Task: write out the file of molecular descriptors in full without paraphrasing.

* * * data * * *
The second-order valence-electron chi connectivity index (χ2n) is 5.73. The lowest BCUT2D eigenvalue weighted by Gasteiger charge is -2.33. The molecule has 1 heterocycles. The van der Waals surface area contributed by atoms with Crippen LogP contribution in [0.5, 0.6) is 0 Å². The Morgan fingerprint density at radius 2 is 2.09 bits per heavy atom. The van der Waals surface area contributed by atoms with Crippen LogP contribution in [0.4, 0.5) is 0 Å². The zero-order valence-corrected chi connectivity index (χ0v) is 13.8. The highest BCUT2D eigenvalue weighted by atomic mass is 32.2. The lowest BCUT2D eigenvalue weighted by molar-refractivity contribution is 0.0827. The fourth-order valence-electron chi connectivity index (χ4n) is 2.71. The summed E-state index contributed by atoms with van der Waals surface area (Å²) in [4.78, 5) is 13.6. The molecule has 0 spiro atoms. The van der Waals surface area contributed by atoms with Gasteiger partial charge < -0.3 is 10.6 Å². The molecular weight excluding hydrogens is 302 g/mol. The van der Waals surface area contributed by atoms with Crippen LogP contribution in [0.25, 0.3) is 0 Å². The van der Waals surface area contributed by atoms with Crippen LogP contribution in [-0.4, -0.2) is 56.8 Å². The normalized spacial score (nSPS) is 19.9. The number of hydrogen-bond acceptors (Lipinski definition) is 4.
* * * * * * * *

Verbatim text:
The second-order valence-electron chi connectivity index (χ2n) is 5.73. The lowest BCUT2D eigenvalue weighted by Gasteiger charge is -2.33. The molecule has 1 heterocycles. The van der Waals surface area contributed by atoms with Crippen LogP contribution in [0.5, 0.6) is 0 Å². The Morgan fingerprint density at radius 2 is 2.09 bits per heavy atom. The van der Waals surface area contributed by atoms with Crippen LogP contribution in [0.4, 0.5) is 0 Å². The zero-order valence-corrected chi connectivity index (χ0v) is 13.8. The highest BCUT2D eigenvalue weighted by atomic mass is 32.2. The lowest BCUT2D eigenvalue weighted by molar-refractivity contribution is 0.0827. The fourth-order valence-electron chi connectivity index (χ4n) is 2.71. The summed E-state index contributed by atoms with van der Waals surface area (Å²) in [4.78, 5) is 13.6. The molecule has 0 spiro atoms. The van der Waals surface area contributed by atoms with Gasteiger partial charge < -0.3 is 10.6 Å². The molecular weight excluding hydrogens is 302 g/mol. The van der Waals surface area contributed by atoms with Crippen LogP contribution in [0.25, 0.3) is 0 Å². The van der Waals surface area contributed by atoms with Crippen LogP contribution in [-0.4, -0.2) is 56.8 Å². The normalized spacial score (nSPS) is 19.9. The number of hydrogen-bond acceptors (Lipinski definition) is 4.